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April 08, 2015

Robot finds thriving sea life beneath Antarctic ice

Science Biology
040715_icefin Robin E. Bell/AP

Antarctic ice sheets

Researchers seeking to learn whether life forms can withstand the extreme conditions beneath the ice of Antarctica have found their answer with the help of a robot named Icefin. 

The remotely operated vehicle (ROV) plunged into the frigid waters under the Ross Ice Shelf after scientists drilled a 12-inch hole through nearly 66 feet of ice, LiveScience reports. 

Capable of reaching depths as low as 0.9 miles below sea level during surveys spanning up to 1.9 miles, Icefin is a major upgrade over previous underwater vehicles. Its instrumentation allows for both navigation and ocean science, enabling researchers to search for life while also examining how Antarctica's ice shelves are changing relative to warming conditions. 

Footage from Icefin's last survey in December 2014 revealed a variety of stars, sponges and anemones living beneath the ice, giving scientists valuable information to help them understand how these communities survive. This could, in turn, help researchers who seek to explore other planets and celestial bodies in search of alien life. Jupiter's moon Europa, for instance, has ice-capped oceans that bear similarities to Antarctica.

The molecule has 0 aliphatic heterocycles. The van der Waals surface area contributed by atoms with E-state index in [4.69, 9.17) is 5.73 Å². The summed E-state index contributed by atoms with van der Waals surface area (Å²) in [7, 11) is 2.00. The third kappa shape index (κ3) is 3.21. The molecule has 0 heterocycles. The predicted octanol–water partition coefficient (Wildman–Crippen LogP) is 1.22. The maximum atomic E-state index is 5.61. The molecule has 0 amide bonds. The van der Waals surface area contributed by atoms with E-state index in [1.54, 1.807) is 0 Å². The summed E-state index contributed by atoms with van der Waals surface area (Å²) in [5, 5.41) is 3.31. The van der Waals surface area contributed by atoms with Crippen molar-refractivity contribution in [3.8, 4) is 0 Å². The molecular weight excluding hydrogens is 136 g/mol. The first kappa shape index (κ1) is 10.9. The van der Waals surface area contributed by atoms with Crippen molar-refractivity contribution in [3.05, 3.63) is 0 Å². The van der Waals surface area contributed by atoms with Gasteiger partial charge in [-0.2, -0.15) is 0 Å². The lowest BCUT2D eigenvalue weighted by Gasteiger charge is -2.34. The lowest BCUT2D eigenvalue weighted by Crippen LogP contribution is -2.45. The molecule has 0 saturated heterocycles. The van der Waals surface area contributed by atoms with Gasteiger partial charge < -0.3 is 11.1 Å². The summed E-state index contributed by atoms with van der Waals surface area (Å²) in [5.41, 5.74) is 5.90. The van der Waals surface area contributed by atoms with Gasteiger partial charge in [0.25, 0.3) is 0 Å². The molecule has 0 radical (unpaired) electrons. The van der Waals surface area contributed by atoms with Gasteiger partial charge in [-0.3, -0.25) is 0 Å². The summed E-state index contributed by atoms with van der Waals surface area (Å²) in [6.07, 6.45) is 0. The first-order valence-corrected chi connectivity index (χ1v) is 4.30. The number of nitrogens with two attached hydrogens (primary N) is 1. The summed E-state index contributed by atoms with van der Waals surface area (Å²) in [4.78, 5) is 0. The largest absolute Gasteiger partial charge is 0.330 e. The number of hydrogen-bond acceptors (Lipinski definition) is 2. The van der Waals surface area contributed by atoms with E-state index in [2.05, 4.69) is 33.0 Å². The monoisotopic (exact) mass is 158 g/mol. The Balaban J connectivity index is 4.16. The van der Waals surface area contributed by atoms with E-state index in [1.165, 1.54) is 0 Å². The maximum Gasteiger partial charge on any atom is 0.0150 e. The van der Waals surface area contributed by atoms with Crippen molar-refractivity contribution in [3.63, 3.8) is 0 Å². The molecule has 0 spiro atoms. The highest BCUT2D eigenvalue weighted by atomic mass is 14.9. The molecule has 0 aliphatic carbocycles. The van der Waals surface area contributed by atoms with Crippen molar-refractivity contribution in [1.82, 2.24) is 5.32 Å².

"We're advancing hypotheses that we need for Europa, and understanding ocean systems here better," said Britney Schmidt, an assistant professor of earth and atmospheric sciences at Georgia Tech and the principle investigator of the Icefin project. "We're also developing and getting comfortable with technologies that make polar science, and eventually Europa science, more realistic."
Icefin's next mission will explore the Arctic in the summer of 2016, returning to Antarctica in the fall. 

Check out footage from the Icefin survey below.